remalned any longer exposed to the consequences of the numerous court-revolutions at Constantinople. The Venetians, accordingly, resolved upon forming an independent government, and in 697 chose Paulus Lucas Anafestus, commonly called Paoluc- cio, their first sovereign duke or doge. It seems, however, that this change took place with the con­ nivance of the Byzantine government, for during many years afterwards friendly relations were kept up between Venice and Constantinople. In the same year, 697, the Arabs set out for their fifth invasion of Africa ; and, after having defeated the Greeks in many engagements, their commander, Hasan, took Carthage. He lost it again, but re­ took it in the following year, .698. In order to expel the Arabs from the capital of Africa, Leon­ tius sent reinforcements to the Patrician Joannes, the commander-in-chief in Africa, who succeeded in forcing the entrance of the harbour, but was beaten back again, and compelled to a shameful flight. Carthage now was destroyed by the Arabs, and has since disappeared from among the cities of the world. Joannes sailed for Constantinople in order to obtain a re-inforcement, and try another chance. His land and sea forces were both equally mortified at the disgraceful result of the expedi­ tion ; and Absimarus, one of their leaders, per­ suaded them that they would suffer for a defeat of which the commander-in-chief was the only cause. His words took effect; a mutiny broke out when the fleet was off Crete; Joannes was put to death by the exasperated soldiers ; and Absimarus was proclaimed emperor. The surprise of Leontius was extreme when he saw his fleet return to the har­ bour of Constantinople, and, instead of saluting him, raise the standard of rebellion. Absimarus having bribed the guards on the water side, entered the city without resistance, and seized upon the person of Leontius, who was treated by the usurper as he had treated his predecessor Justinian Rhino- tm$tus, for the captive emperor had his nose and ears cut off, and was confined in a convent, where he finished his days. The deposition of Leontius and the accession of Absimarus, who adopted the name of Tiberius, took place in 698. .[tiberius.] (Theoph. p. 309, &c.; Cedren. p. 443, &c.;. Ni- ceph. p. 26 ; Const. Manasses, p. 80 ; Zonar. vol. ii. p. 94, 95 ; Glycas, p. 279 ; Paul. Diacon. vi. 10 —14.) [W. P.]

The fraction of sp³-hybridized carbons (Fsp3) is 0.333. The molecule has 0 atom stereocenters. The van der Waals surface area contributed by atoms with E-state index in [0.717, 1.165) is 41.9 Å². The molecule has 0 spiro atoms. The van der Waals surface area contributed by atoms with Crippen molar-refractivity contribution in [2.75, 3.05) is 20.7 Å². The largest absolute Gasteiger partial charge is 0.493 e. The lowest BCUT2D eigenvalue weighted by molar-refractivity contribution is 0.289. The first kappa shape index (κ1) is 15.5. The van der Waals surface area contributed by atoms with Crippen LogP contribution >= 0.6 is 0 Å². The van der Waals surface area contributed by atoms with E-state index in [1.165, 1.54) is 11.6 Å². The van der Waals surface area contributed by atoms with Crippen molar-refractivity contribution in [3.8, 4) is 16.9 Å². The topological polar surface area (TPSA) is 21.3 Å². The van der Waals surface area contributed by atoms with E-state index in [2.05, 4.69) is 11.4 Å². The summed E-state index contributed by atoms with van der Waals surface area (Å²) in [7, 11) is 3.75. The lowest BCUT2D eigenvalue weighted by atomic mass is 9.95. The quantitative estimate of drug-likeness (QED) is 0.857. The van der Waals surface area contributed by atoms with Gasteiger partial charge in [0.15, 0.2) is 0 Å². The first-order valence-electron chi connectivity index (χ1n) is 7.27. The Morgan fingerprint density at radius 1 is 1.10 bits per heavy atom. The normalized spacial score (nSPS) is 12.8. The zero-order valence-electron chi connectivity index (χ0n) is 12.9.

LEONTIUS (AeoVnos), literary. 1. Of an-tioch. Leontius was born in Phrygia, and was a disciple of the martyr Lucianus; and having en­tered the church was ordained presbyter. In order to enjoy without scandal the society of a young female, Eustolius or Eustolia, to whom he was much attached, he mutilated himself; but, not­withstanding, did not escape suspicion, and was deposed from his office. On the deposition, how­ever, of Stephanus or Stephen, bishop of Antioch, he was by the favour of the Emperor Constantius and the predominant Arian party appointed to that see, about 348 or 349. He was one of the in­structors of the heresiarch Aetius [AETius], to whom, according to Philostorgius, he expounded the writings of the prophets, especially Ezekiel ; but, after appointing him deacon, he was compelled by the opposite party under Diodorus [diodorus, No. 3] and Flavian [flavianus, No. 1] to silence and depose him. Leontius died about a. d. 358.

Of his writings, which were numerous, nothing remains except a fragment of what Cave describest

3 c 2